Ringside at the Berman vs. Sherman Heavyweight Bout

Joel Fox
Editor of Fox & Hounds and President of the Small Business Action Committee

One could imagine a capacity crowd at the old Olympic Auditorium venue for many an LA boxing match, with the turnout at Temple Judea in Tarzana last night to see Democratic Congressmen Howard Berman and Brad Sherman slug it out in a debate. Republican Mark Reed was on the scene, too, and he got in a few sharp blows.

Because the two veteran Democratic congressmen were placed in the same district with overwhelming Democratic registration, some experts believe the contest will last all the way to November under the new top-two primary rule.

The debate hosted by the Jewish Journal saw the temple’s main sanctuary filled to capacity with a couple of overflow rooms set up with monitors for those who couldn’t squeeze into the main event.

Like a prize fight of old, the audience was studded with notable personalities who came to watch the action, including LA County Supervisor Zev Yaroslavsky, LA City Council members Dennis Zine and Jan Perry, Assembly member Bob Blumenfield, and city attorney Carmen Trutanich.

The combatants wasted no time trying to bloody their opponents.

Berman said he often accomplished success by working with others but not always taking the credit. However, he declared early on he was at the debate to “blow the trumpet more loudly.”

They battled over who offered the toughest sanctions against Iran to stop that country from developing nuclear weapons. Sherman said the US was too slow in supplying severe sanctions. Berman offered that he was the author of the most severe sanctions.

The sanction issue brought a series of jabs back and forth with Berman angrily denouncing Sherman for, he said, knowingly distorting his record. “For him to invert the truth is … Brad!”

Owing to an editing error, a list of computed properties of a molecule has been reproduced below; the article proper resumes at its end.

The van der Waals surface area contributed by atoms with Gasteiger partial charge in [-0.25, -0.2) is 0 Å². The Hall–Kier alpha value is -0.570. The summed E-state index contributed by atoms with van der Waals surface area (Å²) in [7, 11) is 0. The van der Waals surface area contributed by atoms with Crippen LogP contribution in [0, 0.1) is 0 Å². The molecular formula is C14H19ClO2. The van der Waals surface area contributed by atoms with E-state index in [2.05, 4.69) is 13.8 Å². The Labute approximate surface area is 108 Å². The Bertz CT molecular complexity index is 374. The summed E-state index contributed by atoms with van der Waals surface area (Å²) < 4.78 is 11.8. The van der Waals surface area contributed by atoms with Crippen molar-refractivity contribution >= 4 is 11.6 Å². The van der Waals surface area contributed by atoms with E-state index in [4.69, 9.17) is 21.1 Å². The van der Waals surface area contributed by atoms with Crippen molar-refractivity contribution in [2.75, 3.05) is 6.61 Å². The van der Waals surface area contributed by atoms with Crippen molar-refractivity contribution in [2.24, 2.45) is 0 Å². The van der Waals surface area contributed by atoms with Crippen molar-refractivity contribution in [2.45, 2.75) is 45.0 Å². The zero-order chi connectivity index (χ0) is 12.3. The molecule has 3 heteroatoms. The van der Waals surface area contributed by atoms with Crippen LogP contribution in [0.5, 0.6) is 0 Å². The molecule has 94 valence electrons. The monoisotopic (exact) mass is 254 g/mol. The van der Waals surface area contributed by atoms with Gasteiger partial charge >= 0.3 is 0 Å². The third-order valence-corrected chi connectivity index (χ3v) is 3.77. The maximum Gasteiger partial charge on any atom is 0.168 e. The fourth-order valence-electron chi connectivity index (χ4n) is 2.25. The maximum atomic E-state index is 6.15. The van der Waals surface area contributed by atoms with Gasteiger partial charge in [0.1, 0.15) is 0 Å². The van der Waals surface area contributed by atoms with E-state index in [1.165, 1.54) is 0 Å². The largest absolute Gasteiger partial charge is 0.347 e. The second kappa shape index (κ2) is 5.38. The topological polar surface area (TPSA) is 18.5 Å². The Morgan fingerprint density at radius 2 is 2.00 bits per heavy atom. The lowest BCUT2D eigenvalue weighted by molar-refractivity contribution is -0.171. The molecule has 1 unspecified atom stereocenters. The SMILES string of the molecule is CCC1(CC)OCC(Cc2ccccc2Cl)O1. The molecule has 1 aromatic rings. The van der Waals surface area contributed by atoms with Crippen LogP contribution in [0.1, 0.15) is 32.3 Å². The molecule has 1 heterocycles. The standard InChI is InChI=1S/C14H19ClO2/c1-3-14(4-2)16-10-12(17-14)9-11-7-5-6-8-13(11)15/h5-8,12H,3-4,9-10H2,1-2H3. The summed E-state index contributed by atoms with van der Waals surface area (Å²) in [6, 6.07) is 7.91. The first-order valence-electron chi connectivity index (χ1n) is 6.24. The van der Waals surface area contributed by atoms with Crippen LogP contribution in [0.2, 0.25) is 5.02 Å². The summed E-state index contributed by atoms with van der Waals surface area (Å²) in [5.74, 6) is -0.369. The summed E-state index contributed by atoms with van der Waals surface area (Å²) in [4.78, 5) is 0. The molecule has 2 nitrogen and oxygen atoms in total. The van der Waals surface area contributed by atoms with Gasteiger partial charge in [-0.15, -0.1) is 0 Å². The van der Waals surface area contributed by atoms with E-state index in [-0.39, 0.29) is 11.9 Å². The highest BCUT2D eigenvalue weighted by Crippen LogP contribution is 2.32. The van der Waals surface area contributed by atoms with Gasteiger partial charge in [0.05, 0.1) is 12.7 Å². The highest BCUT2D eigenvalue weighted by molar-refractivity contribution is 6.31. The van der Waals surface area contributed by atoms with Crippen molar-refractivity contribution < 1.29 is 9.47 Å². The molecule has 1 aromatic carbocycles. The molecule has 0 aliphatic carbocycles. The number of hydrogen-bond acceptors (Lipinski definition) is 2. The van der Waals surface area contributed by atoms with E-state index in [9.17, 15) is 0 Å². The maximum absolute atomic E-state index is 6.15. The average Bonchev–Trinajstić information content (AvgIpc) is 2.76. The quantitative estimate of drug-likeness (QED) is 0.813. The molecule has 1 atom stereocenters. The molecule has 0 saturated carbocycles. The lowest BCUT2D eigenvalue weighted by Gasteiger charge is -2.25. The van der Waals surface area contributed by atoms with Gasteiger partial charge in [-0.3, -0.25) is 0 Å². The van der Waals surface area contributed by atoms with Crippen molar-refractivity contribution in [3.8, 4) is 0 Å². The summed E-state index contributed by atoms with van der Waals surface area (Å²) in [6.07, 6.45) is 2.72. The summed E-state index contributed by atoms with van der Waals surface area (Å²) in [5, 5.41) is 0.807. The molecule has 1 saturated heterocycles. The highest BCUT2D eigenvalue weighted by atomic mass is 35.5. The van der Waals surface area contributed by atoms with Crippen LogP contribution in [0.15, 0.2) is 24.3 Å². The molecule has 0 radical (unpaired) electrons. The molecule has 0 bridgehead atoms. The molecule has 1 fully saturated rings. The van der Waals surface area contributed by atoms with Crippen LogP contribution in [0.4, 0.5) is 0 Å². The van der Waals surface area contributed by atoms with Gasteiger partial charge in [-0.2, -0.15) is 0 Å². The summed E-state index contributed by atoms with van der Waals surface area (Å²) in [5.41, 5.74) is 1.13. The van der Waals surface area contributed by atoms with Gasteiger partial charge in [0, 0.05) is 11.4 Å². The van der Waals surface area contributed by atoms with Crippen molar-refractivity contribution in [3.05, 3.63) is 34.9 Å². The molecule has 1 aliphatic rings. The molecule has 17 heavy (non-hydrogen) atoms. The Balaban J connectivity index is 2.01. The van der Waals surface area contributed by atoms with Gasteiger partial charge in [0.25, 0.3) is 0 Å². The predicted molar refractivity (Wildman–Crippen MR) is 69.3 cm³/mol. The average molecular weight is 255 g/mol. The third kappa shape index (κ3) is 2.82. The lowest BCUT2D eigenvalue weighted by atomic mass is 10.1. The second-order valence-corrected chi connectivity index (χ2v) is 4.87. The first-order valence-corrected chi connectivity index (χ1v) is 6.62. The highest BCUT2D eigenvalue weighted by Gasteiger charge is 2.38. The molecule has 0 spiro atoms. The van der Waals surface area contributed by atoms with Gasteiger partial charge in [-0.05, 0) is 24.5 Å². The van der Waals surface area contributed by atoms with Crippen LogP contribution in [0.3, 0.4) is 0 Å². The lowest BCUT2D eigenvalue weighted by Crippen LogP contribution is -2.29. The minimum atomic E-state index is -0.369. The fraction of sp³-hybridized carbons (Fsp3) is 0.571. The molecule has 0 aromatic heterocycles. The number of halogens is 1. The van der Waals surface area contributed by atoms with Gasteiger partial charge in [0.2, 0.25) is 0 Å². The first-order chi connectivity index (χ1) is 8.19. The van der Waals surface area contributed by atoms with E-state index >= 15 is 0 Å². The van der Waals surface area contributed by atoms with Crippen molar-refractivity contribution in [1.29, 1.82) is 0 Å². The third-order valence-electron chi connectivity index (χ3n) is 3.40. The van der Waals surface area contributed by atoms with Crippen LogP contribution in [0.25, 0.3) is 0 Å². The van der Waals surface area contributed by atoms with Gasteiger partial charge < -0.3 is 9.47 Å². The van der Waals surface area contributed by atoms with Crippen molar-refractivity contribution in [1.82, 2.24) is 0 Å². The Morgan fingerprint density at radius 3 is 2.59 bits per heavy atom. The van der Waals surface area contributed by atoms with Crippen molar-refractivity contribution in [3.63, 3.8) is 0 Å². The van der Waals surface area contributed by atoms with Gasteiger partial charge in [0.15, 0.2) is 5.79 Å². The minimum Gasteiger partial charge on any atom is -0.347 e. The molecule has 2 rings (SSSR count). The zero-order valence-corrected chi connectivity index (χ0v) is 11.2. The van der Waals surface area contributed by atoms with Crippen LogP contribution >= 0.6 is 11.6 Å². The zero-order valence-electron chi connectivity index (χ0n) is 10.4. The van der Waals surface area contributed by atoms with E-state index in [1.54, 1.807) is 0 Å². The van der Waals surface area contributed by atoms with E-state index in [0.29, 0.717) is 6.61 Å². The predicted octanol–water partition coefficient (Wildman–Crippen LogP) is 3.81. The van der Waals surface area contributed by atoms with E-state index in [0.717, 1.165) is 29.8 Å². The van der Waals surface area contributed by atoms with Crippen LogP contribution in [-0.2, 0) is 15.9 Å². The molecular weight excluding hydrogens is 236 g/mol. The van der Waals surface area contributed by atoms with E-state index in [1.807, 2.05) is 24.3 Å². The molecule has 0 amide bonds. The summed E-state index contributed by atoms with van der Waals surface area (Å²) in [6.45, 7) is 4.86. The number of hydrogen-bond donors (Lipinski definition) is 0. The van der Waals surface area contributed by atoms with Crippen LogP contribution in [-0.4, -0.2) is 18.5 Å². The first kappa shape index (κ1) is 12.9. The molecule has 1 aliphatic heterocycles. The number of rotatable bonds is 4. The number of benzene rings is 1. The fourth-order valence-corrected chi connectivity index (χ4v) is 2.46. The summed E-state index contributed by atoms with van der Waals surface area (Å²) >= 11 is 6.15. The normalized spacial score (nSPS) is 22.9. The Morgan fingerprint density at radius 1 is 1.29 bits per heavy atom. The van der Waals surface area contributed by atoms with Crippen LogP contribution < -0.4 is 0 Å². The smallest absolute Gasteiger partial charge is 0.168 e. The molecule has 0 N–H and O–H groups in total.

Reed fired off a couple of roundhouse hooks that seemed to light up many in the audience when he charged that the policies of both Sherman and Berman had failed for thirty years and that his candidacy represented the voters against the status quo.

Sherman and Berman locked up in clinches pounding away on who best supported Israel, the positions they took on military intervention in Libya and their stand on the Stop Online Piracy Act.

Berman was a key supporter of the SOPA measure, a position recognized by the entertainment industry. Sherman said he was a co-sponsor, a position mocked by Berman.

The two traded punches on Sherman’s call for Berman to sign a pledge not to accept money from Super PACs. Berman called the pledge request “a gimmick.”

Pointing out that Berman opposed the pledge not to accept Super PAC money, but at the same time called for a constitutional amendment that would outlaw Super PACs, Sherman counterpunched, “You can’t have your Super PAC and eat it, too.”

The Super PAC issue was involved with Senator Barbara Boxer’s decision earlier in the day to jump off the fence and endorse Berman. She reacted negatively to a mailer sent by the Sherman campaign that tied Berman to the PG&E utility company and the deadly 2010 San Bruno pipeline explosion because PG&E gave money to Berman through a Super PAC.

Maybe the most telling punch was delivered inadvertently when questioner Bill Boyarsky, former Los Angeles Times editor and now a writer for the Jewish Journal, said it was time to “get down to the street level.” He was attempting to segue into a discussion on roads.

Berman took it another way. “Let’s get up to the street level,” he said.

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